by Dax-Devlon Ross
(It’s been two years since my last post on this blog. I’m glad to be back! Enjoy!)
So Far to Go:
Post-Racial Pop in the Age of Obama
“[I]n order to understand the outlier I think you have to look around them—at their culture and community and family and generation. We’ve been looking at tall trees, and I think we should have been looking at the forest.”
Malcolm Gladwell, author of Outliers: The Story of Success
My most recently published book, The Nightmare and The Dream, is, in a nutshell, a comparative study of rival African-American ideologies and the icons who embodied them. Obviously, I like to think it’s about so much more than that, but really that’s what it is. Nightmare was the culmination of an idea that I pursued as far as my mind would allow it to go. I was fascinated by the similar stories of these men’s lives; I still am. Which is why 23 year-old hip-hop sensation Drake (along the range of feelings his crossover success has provoked in people) is so interesting to me. I need to understand why The New York Times has boldly anointed him the “new face of hip hop,” corporate America is ardently pursuing his services and Hollywood is chomping at the bit. I think he’s trying to understand why. I think we are all trying to understand why.
I have a theory: Drake is pop culture’s answer to the Age of Obama.
Hear me out.
Who’d heard of Drake in 2008? I certainly hadn’t and I like to think I stay up on my pop culture. Even when I began to hear his music in 2009 I didn’t pay much attention. He sounded like someone biting Kanye’s style. But, as the Age of Obama has settled in over the last year, he’s stuck. Now he’s considered, for the time being at least, a fixture.
Maybe we should take a step back before we go any further. What exactly does it mean to be living in the Age of Obama anyway? Meaning, does it have a look? A feel? Well, in the nearly two years since the election one controversial term has materialized in the American discourse: post racial. As a society we’ve struggled to come to a consensus about the meaning of the term (let alone its merit), but we seem to agree it has something to do with the idea of Americans transcending their fixation on race as a criterion for assessment of any kind.
That being said, some of the characteristics I would expect to see reflected in a post-racial society are a broader acceptance of and openness to difference, improved cross-racial alliances and an end to discriminatory practices against people on the basis of race. Anyone who’s seen recent employment, housing, healthcare, education, and incarceration data would agree that we’ve yet to reach these lofty ideals as a society; however that hasn’t stopped the pop-culture industry from spending the last couple of years bulldozing us into the post-racial era. Whether it’s the perceived wave of celebrities adopting black babies, slick ad campaigns bending over backwards to celebrate cross-racial bonding or Hollywood hits glossing over racially sensitive subtexts and storylines (The Blindside and Avatar), we’ve been inundated with post-racial innuendo that more often than not blur the already fuzzy line between race and class. In the end we’re left to sift through the morass and figure out where we really are on our own.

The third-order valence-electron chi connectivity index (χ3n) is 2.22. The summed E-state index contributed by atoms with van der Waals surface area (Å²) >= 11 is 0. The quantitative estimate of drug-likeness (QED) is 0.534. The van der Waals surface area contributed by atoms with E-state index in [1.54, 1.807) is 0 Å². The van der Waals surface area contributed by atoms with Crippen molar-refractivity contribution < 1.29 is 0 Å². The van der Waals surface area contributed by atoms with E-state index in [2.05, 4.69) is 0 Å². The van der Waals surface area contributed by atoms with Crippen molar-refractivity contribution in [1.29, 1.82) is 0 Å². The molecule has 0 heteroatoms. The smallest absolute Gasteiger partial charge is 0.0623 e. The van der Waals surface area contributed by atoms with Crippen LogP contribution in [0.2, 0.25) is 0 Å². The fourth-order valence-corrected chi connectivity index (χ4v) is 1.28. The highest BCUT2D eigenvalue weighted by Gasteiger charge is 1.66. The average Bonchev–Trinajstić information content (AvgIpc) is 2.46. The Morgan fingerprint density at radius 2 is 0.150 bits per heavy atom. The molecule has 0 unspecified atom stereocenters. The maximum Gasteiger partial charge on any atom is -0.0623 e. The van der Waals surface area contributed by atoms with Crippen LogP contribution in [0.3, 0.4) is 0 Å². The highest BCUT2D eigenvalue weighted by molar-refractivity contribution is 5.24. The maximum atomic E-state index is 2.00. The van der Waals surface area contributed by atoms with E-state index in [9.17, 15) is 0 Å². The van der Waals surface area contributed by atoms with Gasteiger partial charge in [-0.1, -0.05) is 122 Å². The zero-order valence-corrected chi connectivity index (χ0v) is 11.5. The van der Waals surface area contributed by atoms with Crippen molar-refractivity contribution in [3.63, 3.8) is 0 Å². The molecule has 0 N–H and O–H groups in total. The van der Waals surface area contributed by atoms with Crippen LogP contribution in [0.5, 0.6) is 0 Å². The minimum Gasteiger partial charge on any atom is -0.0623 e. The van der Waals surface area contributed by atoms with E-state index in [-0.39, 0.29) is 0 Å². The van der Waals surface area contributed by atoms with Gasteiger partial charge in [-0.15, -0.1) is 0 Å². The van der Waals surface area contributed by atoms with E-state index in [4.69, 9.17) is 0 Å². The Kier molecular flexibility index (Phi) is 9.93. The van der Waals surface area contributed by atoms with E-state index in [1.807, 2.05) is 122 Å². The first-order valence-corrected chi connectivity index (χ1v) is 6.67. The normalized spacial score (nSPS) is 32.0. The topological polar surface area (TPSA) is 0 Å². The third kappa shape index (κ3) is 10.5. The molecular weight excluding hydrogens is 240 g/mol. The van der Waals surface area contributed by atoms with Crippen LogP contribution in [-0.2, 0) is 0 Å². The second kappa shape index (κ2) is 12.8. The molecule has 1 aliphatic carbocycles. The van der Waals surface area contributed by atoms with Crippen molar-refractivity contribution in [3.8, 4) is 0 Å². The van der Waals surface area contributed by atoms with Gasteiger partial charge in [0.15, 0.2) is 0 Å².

Nightmare’s subtitle is Nas, Jay-Z and the History of Conflict in African-American Culture. As one perceptive reviewer put it, the book’s aim is to position hip hop (both the music and the culture) within a larger historical framework in order to decipher the coded messages it’s trying to tell us about ourselves. In it I argue that Jay-Z remixed the conventional Horatio Alger myth in the ’90s and ’00s. He told us the story of his transformation from the ultimate outsider (drug dealer) to the ultimate insider (mainstream darling/mogul) over and over again and we responded to it, over and over again. Why? Because our belief in that upward mobility hustle is imbedded in our DNA. And then, to his credit, Jay-Z has an uncanny feel for the moment and sense of timing. “Hard Knock Life” told the tale of the hustler’s come up, “Big Pimpin” captured the late ‘90s stock market frenzy, “Heart of the City” was the balm that soothed our post-9/11 angst and “Empire State” signaled the resilience of the great American city.
The book is my way of legitimizing hip hop to myself and anyone else who cares, of saying just because it’s music doesn’t mean it’s just music. I believe, firmly believe, that art tells us who we are, where we are up to, what we believe, what we care about—all of that. This is art’s most important function, why so much of the most important art goes unnoticed for generations. We don’t want to see ourselves.
Thing is, we can never avoid ourselves, just the parts we don’t want to see. It’s a helluva condition. The artist always looks, though. She can’t afford not to. She stares into her soul and extracts. After spending years studying his work, my sense is that Jay-Z has remained relevant for almost fifteen years because he’s always looked inside himself and revealed what’s there given, even when that self wasn’t pretty.